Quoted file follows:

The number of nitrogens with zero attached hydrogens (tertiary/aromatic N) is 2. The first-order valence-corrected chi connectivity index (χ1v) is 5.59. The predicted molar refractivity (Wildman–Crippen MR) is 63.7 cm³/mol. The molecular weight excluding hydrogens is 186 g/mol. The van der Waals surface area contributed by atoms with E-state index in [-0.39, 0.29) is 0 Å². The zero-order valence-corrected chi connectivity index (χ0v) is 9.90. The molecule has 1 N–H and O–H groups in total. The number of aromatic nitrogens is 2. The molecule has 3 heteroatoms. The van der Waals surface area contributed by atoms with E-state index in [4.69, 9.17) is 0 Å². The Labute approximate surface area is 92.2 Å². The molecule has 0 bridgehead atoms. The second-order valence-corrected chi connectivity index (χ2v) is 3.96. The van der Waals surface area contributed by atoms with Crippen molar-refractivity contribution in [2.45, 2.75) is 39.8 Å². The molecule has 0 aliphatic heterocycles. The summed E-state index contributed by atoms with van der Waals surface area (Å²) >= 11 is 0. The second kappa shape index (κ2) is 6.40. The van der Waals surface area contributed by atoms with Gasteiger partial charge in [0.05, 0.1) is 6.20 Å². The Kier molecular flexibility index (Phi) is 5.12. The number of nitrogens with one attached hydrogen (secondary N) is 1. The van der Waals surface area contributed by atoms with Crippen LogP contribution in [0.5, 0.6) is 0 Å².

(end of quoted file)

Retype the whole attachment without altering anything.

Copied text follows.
The number of nitrogens with zero attached hydrogens (tertiary/aromatic N) is 2. The first-order valence-corrected chi connectivity index (χ1v) is 5.59. The predicted molar refractivity (Wildman–Crippen MR) is 63.7 cm³/mol. The molecular weight excluding hydrogens is 186 g/mol. The van der Waals surface area contributed by atoms with E-state index in [-0.39, 0.29) is 0 Å². The zero-order valence-corrected chi connectivity index (χ0v) is 9.90. The molecule has 1 N–H and O–H groups in total. The number of aromatic nitrogens is 2. The molecule has 3 heteroatoms. The van der Waals surface area contributed by atoms with E-state index in [4.69, 9.17) is 0 Å². The Labute approximate surface area is 92.2 Å². The molecule has 0 bridgehead atoms. The second-order valence-corrected chi connectivity index (χ2v) is 3.96. The van der Waals surface area contributed by atoms with Crippen molar-refractivity contribution in [2.45, 2.75) is 39.8 Å². The molecule has 0 aliphatic heterocycles. The summed E-state index contributed by atoms with van der Waals surface area (Å²) >= 11 is 0. The second kappa shape index (κ2) is 6.40. The van der Waals surface area contributed by atoms with Gasteiger partial charge in [0.05, 0.1) is 6.20 Å². The Kier molecular flexibility index (Phi) is 5.12. The number of nitrogens with one attached hydrogen (secondary N) is 1. The van der Waals surface area contributed by atoms with Crippen LogP contribution in [0.5, 0.6) is 0 Å².